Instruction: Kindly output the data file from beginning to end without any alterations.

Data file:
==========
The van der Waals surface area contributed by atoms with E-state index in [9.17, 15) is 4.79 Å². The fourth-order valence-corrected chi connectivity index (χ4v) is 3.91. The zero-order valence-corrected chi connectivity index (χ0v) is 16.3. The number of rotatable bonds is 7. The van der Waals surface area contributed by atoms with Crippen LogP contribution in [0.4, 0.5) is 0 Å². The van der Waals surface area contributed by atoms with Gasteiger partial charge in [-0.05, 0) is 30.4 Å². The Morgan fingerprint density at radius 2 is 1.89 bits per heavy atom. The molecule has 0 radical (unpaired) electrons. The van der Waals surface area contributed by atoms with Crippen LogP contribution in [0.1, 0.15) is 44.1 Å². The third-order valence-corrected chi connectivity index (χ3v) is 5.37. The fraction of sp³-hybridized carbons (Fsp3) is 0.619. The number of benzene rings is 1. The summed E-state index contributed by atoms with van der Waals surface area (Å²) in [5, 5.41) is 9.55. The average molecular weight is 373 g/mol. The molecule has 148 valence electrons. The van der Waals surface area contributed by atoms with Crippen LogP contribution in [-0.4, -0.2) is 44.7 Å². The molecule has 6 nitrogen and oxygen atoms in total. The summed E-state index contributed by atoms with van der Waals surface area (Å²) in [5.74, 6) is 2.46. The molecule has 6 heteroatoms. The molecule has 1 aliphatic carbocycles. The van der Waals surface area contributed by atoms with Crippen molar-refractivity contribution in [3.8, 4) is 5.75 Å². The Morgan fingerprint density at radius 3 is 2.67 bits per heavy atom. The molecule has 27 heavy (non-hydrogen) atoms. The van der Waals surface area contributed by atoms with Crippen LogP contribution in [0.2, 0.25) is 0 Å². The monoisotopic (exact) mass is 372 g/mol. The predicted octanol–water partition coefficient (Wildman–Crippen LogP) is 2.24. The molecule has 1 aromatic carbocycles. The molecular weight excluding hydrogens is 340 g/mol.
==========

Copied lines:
The van der Waals surface area contributed by atoms with E-state index in [9.17, 15) is 4.79 Å². The fourth-order valence-corrected chi connectivity index (χ4v) is 3.91. The zero-order valence-corrected chi connectivity index (χ0v) is 16.3. The number of rotatable bonds is 7. The van der Waals surface area contributed by atoms with Crippen LogP contribution in [0.4, 0.5) is 0 Å². The van der Waals surface area contributed by atoms with Gasteiger partial charge in [-0.05, 0) is 30.4 Å². The Morgan fingerprint density at radius 2 is 1.89 bits per heavy atom. The molecule has 0 radical (unpaired) electrons. The van der Waals surface area contributed by atoms with Crippen LogP contribution in [0.1, 0.15) is 44.1 Å². The third-order valence-corrected chi connectivity index (χ3v) is 5.37. The fraction of sp³-hybridized carbons (Fsp3) is 0.619. The number of benzene rings is 1. The summed E-state index contributed by atoms with van der Waals surface area (Å²) in [5, 5.41) is 9.55. The average molecular weight is 373 g/mol. The molecule has 148 valence electrons. The van der Waals surface area contributed by atoms with Crippen LogP contribution in [-0.4, -0.2) is 44.7 Å². The molecule has 6 nitrogen and oxygen atoms in total. The summed E-state index contributed by atoms with van der Waals surface area (Å²) in [5.74, 6) is 2.46. The molecule has 6 heteroatoms. The molecule has 1 aliphatic carbocycles. The van der Waals surface area contributed by atoms with Crippen molar-refractivity contribution in [3.8, 4) is 5.75 Å². The Morgan fingerprint density at radius 3 is 2.67 bits per heavy atom. The molecule has 27 heavy (non-hydrogen) atoms. The van der Waals surface area contributed by atoms with Crippen LogP contribution in [0.2, 0.25) is 0 Å². The monoisotopic (exact) mass is 372 g/mol. The predicted octanol–water partition coefficient (Wildman–Crippen LogP) is 2.24. The molecule has 1 aromatic carbocycles. The molecular weight excluding hydrogens is 340 g/mol.